Boxing in Ballina

"Ballina Boxing in the 20's" by M. J. Doherty (Article appeared in a 1974 publication: thanks to the late Anthony Kilcullen, editor.)
The first attempt to put boxing on its feet in Ballina was made by a Richard Forde of Ardnaree, elder brother of Pappy the postman. Richard, better known to his friends as "Bug", was a sturdy, stocky fellow who did quite a stint of boxing in the British Army, and, according to his comrades-in-arms, was a very useful performer. On his return to civic life and his native Ardnaree, he penned a letter to the press to the effect that there should be a gym and boxing club in the town and he was willing to train and instruct the boxers. Furthermore, he would box anyone his weight in Ireland, at any time, in any tournament. Unfortunately, nothing came from his offer, much to his disappointment. Peace to his ashes.
The first boxing tournament on record for Ballina took place in St. Muredach's College Ground in 1923 and this was run in conjunction with Moyalla Bazaar. It was more or less a number of exhibitions. The principal performer was Jim Coffey of Castlerea, an ex U.S.A professional, who, in his best days, went six rounds with the great Jack Johnson. The only local performer we had of note was Charlie McLoughlin, a Derry plumber. Poor Charlie, who was in his 40's, bit the dust to the younger Mick O'Grady, Westport. The above tournament did not makeany impression on the youth, nor did it encourage anyone to start a boxing club.
About this time the country had settled down after the Civil War and teh principal sport in the Army seemed to be boxing, in which some of Ballina's young soldiers were taking part. A useful performer at the time was Henry Jordan, Knockleigh. After his discharge he, together with others, organised a tournament in the Town Hall in 1925, boxers from Westport taking part. The principal bout was a heavyweight contest -- T. Moysten, Army, and B. Murtagh, ex-British Army. The result was a k.o. for Moysten in the fourth round. Maurice Timlin, Knockleigh, is, I think, the only one left who took part in that tournament. The venture was not a financial success and shortly afterwards those young soldiers departed to other fields -- so nothing came of it.
Fortunately, it was followed soon afterwards by a first-class tournament run by the Army in which some top-of-the-bill boxers took part. They were Corp. Paddy Hennelly,  then Army  welter champ; W. O'Shea, Army lightweight champ; M. McDonagh, Army bantam champ (afterwards Canadian champion); Willie Wright, Irish light champ (Phoenix Club); Thomas Hickey, finalist light Irish champion.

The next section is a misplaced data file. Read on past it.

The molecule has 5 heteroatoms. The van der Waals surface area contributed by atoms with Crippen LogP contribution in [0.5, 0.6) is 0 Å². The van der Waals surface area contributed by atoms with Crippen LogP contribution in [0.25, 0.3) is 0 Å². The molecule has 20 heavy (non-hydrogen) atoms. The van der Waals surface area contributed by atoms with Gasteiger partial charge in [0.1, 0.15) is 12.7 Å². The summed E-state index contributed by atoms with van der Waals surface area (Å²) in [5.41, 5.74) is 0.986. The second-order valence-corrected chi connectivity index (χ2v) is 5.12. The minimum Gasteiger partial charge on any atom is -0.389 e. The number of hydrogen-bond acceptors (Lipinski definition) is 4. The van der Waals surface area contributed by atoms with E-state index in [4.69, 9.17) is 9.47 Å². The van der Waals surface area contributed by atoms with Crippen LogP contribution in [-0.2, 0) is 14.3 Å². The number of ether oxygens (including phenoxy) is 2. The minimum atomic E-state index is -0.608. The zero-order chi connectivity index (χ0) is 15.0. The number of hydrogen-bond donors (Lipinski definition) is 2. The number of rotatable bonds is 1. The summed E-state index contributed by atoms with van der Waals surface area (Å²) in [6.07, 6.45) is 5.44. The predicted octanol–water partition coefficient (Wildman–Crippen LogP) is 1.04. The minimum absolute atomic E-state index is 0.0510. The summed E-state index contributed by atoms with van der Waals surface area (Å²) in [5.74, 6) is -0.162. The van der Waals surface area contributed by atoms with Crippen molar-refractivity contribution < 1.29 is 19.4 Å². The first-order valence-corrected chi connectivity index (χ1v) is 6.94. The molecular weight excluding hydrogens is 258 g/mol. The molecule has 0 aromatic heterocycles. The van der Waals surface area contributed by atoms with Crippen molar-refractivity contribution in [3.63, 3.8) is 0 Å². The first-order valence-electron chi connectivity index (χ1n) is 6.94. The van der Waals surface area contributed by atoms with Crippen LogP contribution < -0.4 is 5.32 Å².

Paddy Hennelly, who who later joined the Gardaí, won the Tailteann Games middle-weight title and is now a Garda sergeant, was also a great international boxer. Willie O'Shea was described as one of the best amateur light-weight boxers in the world by the American press. The admission fee for this first-class tournament was very modest -- one shilling (12 old pence) up in the balcony in the old Town Hall. Although a shilling was hard to come by in those days, most of us scraped it together for a packed-tight balcony. It was a tournament which whetted our appetite for the game.


The Corcoran brothers, John Street, Jim and Jack, ran a good hackney service and they had rented for a garage the big shed at the back of the old Estoria Cinema. Jack had a keen interest in boxing and had a set of boxing gloves. In this shed or garage with lamp and candle-light (no E.S.B. at the time), the Garry brothers, Jack and Larry and E. Moran did their bit of sparring; they were soon joined by others, but the thing was getting too big and something had to be done. So after a discussion it was decided to to ask teh late James Ahearn, who owned the Town Hall and ran a silent cinema at the time (1926) if he would rent the supper room, which was a very spacious room and ideal for the purpose. This was agreed to for 5/- per week, which included free electric light which was generated on his own plant. So was born teh first Ballina Boxing Club; its sole assets were two sets of boxing gloves. A committe was formed which included the late 
Sid Ruddy and Paddy Molloy (peace to their ashes) also W. J. Loftus (victualler, Bridge St.), Jack Garry, Jack Corcoran, V. Leonard, J. Lynch and Mick Durcan M.P.S.I.  The membership was fixed at 6d per week. The first question was the raising of funds and it was decided to run a Whist drive and dance in the Hibernian Hall. Tickets were printed and sold at 2/6 for Whist adn Dance, and to the credit of people of the town I don't think anybody refused to buy one. The result was a great success and left a profit of over £50 -- a fair sum of moned in 1926. This equipped our gym with punch-balls, sand-bags, singlets, trunks etc. We also purchased a horizontal bar and a vaulting horse from the Rectory, Arsnaree. The late Mick Naughton, carpenter, built for us a ring so in a very short time we had a first-class gymnasium and our membership rose to over 50 members.